It would make more sense to tax fossil fuel companies, which are seeing huge profits. The oil giant BP, for example, reported strong profits of $5 billion for the first quarter of 2023. However, it is unlikely their taxes will go up any time soon.
Speaking of profits, a new report from CAAD (Climate Action Against Disinformation) reveals that Google has been monetizing videos that promote climate disinformation as recently as this month. This is in spite of Google’s promise that it would no longer allow ads on videos that deny the scientific consensus on climate change.
According to research by Common Wealth thinktank, many funds that are supposed to be for green investment are actually going into fossil fuels. Fund managers BlackRock, State Street, Legal & General, and others have been using funds marked with the “environment, social and governance” (ESG) label to invest in fossil fuels.
Last week, a report by Global Efficiency Intelligence found that 11 chemical plants in China and 1 in the United States are emitting the greenhouse gas, nitrous oxide, in amounts so large they collectively equal emissions of 31 million vehicles. Apparently, there are no rules in place to stop or minimize these emissions.
And finally, a YouGov survey in 7 European countries found that while citizens would like their governments to take more action against climate change, they were less supportive of measures that would effect their lifestyles.
For example, while government subsidies to make homes more efficient were very popular (86% in Spain to 67% in Germany), measures like eating less meat and having fewer children have little support (19% in Italy and 10% in Germany).
It’s a reminder that while it’s correct to blame governments and fossil fuel companies for the climate crisis, the vast majority of ordinary people are to blame as well.
Fossil fuel drilling in the Alaska isn’t just bad for the climate, it’s also bad for animals that live in the area. A new study published in the Journal of Avian Biology looked at 17 years of bird-nesting data in Alaska, and it found that nest survival rates near oil and gas infrastructure were significantly lower due to noise, air pollution, and other disturbances.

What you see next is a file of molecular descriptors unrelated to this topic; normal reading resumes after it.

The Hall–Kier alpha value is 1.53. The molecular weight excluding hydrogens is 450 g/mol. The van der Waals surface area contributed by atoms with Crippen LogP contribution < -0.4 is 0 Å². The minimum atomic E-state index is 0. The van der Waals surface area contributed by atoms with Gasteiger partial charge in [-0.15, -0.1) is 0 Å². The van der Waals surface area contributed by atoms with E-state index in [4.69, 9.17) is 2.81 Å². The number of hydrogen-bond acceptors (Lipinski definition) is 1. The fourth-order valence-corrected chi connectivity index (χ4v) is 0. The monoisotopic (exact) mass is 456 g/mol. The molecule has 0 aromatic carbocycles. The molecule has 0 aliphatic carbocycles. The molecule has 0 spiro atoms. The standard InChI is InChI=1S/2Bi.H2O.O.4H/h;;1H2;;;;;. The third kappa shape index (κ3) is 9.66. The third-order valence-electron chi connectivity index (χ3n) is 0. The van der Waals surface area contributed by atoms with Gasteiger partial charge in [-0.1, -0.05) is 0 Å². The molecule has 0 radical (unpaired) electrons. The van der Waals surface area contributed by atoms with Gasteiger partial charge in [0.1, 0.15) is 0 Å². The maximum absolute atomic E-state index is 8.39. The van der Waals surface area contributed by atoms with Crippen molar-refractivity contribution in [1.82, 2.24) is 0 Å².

According to a study published in Nature Ecology & Evolution, glacier retreat in the Alps is threatening the biodiversity of invertebrates in the area. As the planet warms and the glaciers disappear, creatures such as midges are losing their habitat and could go extinct.
Speaking of extinction, the last known female Swinhoe’s Softshell Turtle has died. As far as we know, there are only two males left, which means the species is functionally extinct.
Another threat to biodiversity is the countless number of microplastics. About 91% of plastic isn’t recycled, but even when it is, it still gets into the environment. According to a new study, when plastic makes it to a recycling center, it can still break into smaller pieces that end up in the air and water.
Florida coastal communities are dealing with red tide again. Red tide is a phenomenon where toxic algae blooms and grows exponentially, killing fish and make the surrounding air difficult to breathe. Although the blooms are naturally occurring, they are supercharged by human waste and agricultural runoff that makes its way to the ocean.
The World Health Organization has declared that Covid-19 is no longer a global health emergency, but that doesn’t mean the pandemic is over. Covid-19 is here to stay, it’s a causing long-term health problems in millions of people.
It looks as though the most likely cause of the next pandemic is bird flu (H5N1). More than 50,000 birds in the UK were killed by avian flu, which is twice the previous estimates. Bird flu has been killing other animals as well, including a cat, a grey seal, and several endangered condors.